As I said, he has a huge output, but I wanted to focus on some pieces that I know, as a jazz musician myself, will appeal to other jazz musicians. I've trawled Youtube to try and find good examples of these pieces and have not used the original recordings in order to stay on the right side of copyright law, and to stay on the right side of my own beliefs. If you see something here that you enjoy, please do buy the commercially available recording, it will help the serious music industry at least a little, will support the work of a great composer, and of course the sound will be one hundred times better than on the crappy Youtube compressed version you're listening to here!


A massive groove piece for orchestra! As a bassist I love the deep riffs he uses throughout this piece. Check out the typically brilliant orchestration too.

Eros Piano

This is an interesting piece, not one of his better known ones - composed after a hang with the great Japanese composer Takemitsu and the discovery of their shared love for the music of Bill Evans. It's a very reflective piece with some gorgeous voicings in the piano and beautiful textures in the orchestral writing.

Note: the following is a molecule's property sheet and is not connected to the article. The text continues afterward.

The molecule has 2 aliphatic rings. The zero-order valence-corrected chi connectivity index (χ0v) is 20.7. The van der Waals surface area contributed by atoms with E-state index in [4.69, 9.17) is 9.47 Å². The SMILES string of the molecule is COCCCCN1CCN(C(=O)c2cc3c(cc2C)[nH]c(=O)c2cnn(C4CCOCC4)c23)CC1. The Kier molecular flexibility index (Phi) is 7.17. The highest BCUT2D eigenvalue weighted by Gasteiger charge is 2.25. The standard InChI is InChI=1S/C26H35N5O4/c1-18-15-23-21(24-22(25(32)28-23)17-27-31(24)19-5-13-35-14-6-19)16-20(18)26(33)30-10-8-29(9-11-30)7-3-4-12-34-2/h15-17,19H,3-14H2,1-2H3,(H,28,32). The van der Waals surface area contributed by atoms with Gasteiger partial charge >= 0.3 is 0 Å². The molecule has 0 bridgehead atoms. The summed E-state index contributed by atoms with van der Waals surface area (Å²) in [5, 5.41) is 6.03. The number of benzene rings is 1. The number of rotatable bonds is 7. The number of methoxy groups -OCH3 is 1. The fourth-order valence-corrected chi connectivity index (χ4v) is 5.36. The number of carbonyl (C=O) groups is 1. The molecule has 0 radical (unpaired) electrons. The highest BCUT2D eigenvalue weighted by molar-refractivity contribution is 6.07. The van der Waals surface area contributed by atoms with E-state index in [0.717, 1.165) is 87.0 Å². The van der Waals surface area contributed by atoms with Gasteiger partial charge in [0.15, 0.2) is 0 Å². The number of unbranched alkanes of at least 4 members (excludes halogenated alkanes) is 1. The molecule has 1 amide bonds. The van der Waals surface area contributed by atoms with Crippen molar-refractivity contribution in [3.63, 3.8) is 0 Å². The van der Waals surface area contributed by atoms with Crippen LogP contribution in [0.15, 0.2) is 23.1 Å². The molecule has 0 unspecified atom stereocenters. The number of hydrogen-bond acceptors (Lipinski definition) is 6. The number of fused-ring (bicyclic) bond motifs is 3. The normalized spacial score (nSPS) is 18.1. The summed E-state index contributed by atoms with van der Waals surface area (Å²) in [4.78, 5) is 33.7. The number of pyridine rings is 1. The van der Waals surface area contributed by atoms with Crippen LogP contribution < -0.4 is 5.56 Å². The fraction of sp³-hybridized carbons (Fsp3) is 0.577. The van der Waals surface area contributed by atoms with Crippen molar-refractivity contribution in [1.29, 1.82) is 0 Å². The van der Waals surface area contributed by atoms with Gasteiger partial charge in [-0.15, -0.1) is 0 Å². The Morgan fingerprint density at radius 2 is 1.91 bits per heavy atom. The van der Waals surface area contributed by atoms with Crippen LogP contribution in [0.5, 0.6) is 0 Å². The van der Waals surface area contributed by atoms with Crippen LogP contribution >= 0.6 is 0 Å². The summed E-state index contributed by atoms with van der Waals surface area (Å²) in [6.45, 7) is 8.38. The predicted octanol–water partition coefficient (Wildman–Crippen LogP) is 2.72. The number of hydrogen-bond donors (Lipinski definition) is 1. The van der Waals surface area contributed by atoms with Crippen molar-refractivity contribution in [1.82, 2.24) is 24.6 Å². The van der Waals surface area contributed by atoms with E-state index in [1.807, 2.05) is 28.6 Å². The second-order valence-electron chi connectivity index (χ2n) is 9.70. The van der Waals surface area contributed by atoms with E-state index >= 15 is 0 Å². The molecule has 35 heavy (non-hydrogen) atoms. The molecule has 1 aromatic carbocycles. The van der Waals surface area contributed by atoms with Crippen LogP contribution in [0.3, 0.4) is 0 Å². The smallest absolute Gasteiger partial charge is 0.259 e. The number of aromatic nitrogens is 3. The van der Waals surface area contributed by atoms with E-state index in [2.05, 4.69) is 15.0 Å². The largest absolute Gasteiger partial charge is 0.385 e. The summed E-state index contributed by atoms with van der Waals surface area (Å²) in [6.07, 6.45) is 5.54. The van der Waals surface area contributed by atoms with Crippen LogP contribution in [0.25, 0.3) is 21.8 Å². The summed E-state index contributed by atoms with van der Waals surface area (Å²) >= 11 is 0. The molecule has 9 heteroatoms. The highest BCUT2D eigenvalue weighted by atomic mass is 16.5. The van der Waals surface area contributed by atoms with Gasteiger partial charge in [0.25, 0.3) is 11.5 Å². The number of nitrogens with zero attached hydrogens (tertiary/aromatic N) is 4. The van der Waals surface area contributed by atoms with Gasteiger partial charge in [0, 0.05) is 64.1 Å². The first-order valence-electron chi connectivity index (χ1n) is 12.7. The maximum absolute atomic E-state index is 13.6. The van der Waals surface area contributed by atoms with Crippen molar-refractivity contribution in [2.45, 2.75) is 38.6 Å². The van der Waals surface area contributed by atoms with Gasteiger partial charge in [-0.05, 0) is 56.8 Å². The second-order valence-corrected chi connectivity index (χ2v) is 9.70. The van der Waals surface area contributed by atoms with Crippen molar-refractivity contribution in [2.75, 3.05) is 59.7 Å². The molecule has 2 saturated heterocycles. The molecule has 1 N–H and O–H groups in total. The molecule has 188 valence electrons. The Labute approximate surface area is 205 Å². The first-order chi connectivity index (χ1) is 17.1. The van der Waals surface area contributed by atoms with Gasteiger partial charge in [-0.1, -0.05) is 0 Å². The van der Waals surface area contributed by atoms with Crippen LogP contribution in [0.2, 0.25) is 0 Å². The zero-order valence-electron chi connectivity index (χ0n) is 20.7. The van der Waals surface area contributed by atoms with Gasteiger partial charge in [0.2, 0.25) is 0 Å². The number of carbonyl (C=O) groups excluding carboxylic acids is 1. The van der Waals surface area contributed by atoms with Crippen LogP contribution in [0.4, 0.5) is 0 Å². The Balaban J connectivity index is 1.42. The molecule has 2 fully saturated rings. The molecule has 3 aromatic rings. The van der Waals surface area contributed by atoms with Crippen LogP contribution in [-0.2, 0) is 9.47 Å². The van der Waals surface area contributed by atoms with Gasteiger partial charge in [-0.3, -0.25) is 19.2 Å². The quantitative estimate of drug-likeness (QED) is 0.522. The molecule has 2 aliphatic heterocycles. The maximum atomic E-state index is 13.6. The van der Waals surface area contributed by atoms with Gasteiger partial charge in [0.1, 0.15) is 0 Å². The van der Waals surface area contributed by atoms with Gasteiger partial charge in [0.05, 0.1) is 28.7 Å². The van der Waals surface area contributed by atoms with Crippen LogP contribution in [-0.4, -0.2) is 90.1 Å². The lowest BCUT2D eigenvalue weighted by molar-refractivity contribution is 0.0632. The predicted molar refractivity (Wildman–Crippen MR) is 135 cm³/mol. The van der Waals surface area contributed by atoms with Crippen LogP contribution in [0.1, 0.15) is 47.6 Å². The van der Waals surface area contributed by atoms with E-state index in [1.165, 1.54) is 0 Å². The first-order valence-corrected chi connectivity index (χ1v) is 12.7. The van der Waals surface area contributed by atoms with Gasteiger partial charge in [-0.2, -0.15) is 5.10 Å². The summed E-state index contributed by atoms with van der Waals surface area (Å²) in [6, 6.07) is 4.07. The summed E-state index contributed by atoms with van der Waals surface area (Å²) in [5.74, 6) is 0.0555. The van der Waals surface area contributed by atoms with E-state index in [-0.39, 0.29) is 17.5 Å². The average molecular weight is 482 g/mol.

John's Book of Alleged Dances - Dogjam

This is a movement from his composition for string quartet and pre-recorded prepared piano accompaniment. Although this clip isn't great visually, it had the best balance I could find between the recorded accompaniment and the live playing. Great off-kilter grooves in this composition and great string writing. I listen to this work a lot!

Saxophone Concerto - 2nd Movement, arranged for piano and saxophone

To be honest I find classical saxophonists' tone difficult to live with aurally. It always sounds closer to some form of oboe than the extraordinarily expressive instrument we know from jazz, and with the huge range of tone of its great players. The video here is of the 2nd movement of Adams' Saxophone Concerto arranged for piano and saxophone, and although the saxophone sound is the aforementioned classical one, there's much here to enjoy for the jazz musician - for example the sheer virtuosity of the playing and the very hip rhythms that inhabit the piece throughout.